Know Your Loan Programs
Before you apply for a mortgage loan, know the different loan programs that may be at your disposal. Not every mortgage broker is going to be up front with what program might be best for you. They might simply want to work with the programs that they are familiar with and that close the easiest. Your main government backed programs will be FHA, VA and USDA.
The FHA loan program allows borrowers to purchase a home with as little as 3.5 percent down and a credit score as low as 580. The catch is that you will pay heavily in mortgage insurance. Initially, you will pay 1.75 percent of the purchase price and annually, you will pay as much as 1.05 percent of the loan balance.
If you qualify for a VA loan, you should probably be taking it. This government backed loan will allow you to purchase a home with 0 percent down and a credit score of as little as 580, although the VA does not specify a minimum. In addition, unlike an FHA loan there is no costly mortgage insurance.
A USDA loan allows borrowers in rural areas to get a 0 down loan with a relatively low credit score. Although the USDA does not set a minimum score, most lenders will require a score of 620 or higher .This loan also requires mortgage insurance, but it is less expensive than what you would pay with an FHA. If you don’t like the idea of living in the country, you will be thrilled to hear that 97 percent of the US land mass is considered rural.
Have Your Documents Ready
Prepare all of your documents well ahead of time. You should have 2 years tax returns, 2 months of pay stubs, 6 months of bank statements from every account you hold, social security cards, drivers licenses, recent rental history, and statements about any monetary gifts you may have received. Gather all of these documents and then scan them onto your computer.
Your lender may not ask you for all of these documents in the beginning, but being prepared is a good idea. If a mortgage processor requests something later in the process, you will be able to respond quickly and things will run much smoother.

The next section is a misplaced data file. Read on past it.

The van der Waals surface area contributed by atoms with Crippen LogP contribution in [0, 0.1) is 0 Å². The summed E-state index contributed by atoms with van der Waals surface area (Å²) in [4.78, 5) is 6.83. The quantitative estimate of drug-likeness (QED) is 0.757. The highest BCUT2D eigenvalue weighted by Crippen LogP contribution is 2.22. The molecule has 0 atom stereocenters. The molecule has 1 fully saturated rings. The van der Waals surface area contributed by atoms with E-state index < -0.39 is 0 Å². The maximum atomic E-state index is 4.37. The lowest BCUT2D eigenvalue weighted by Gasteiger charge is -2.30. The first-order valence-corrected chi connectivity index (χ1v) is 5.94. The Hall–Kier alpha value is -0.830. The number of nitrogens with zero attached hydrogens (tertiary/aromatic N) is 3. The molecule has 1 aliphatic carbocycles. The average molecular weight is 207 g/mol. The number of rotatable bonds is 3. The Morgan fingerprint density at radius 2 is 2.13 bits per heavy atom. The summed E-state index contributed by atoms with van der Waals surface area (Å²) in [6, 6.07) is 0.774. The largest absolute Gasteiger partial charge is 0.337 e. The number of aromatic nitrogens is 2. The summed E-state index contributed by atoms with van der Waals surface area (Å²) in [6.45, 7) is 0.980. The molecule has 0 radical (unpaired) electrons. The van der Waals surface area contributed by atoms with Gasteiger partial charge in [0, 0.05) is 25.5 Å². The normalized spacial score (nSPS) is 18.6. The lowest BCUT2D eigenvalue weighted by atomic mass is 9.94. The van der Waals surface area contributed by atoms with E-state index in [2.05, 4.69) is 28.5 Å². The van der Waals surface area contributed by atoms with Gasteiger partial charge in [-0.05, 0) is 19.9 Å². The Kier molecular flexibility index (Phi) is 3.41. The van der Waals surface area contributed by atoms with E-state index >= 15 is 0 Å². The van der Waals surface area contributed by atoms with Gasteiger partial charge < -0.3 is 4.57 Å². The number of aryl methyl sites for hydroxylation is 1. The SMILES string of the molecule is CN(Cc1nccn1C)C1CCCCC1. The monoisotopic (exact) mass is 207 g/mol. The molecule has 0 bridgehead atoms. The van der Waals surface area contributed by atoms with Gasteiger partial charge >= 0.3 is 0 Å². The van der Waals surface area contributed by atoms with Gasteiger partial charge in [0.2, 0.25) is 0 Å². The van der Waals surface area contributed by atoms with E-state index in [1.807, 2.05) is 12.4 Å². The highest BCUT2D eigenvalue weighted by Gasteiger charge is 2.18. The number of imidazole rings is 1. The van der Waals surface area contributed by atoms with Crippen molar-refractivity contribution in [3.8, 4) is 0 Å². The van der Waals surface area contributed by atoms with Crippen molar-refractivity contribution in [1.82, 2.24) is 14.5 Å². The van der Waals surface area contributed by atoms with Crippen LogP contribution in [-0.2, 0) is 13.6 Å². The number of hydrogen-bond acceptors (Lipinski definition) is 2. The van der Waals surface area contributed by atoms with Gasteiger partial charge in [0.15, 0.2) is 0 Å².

Stop Using Your Credit
If you are getting ready to apply for a mortgage, do not apply for any new credit. You should stop using your credit at least 3 months before applying, but 6 months would be even better. The idea is to show a stable credit history.
Once you are approved for a mortgage, nothing changes. Continue to avoid applying for new credit and try not to increase any of your credit card balances. If you use your credit before signing your loan, you are asking for trouble. Best case scenario would be that you have to explain a few things. In the worst case, you could harm your interest rate or even cause your loan to be denied.
Pay Attention To Your Escrow
Your lender will estimate what you need in your escrow account, but they will do so using outdated information. They will use last years property tax record to estimate how much you need in your escrow. The problem with this is that your taxes will almost certainly be going up.
If you are buying a preexisting home, the tax assessor will use the sale as an opportunity to bring the home value up to market level. For an existing owner, the property value can only be raised so much per year. This means that the last owner was likely not paying taxes on the full value of the home.
On a new construction, a lender will often base the taxes off of the value of unimproved land. Once your house is built, the property value will rise and so will your taxes.
Pay attention to your escrow balance and consider paying more money each month towards escrow. This will keep you from having an escrow shortage which could cause a significant increase in your monthly mortgage payment.
Have Your Home Inspected
Your lender will require a home appraisal, but they will generally not require a home inspection. You should strongly consider paying for one, especially sine you only need $300 to $400 to pay for it.
A home inspection can reveal a number of problems from water leaks to bad wiring. These are things that will eventually make themselves known, but it may take you months to discover them, after it is too late.
If you get a home inspection, you can negotiate with the seller to have the repairs made before you close. It can potentially save you thousands of dollars in repairs that you would otherwise be on the hook for.
Even if you are building a home, an inspection is still a good idea. Building contractors make mistakes all of the time and city or county inspectors do not always catch the problems. Yes, your new home likely has a warranty, but some building mistakes can take years to reveal themselves.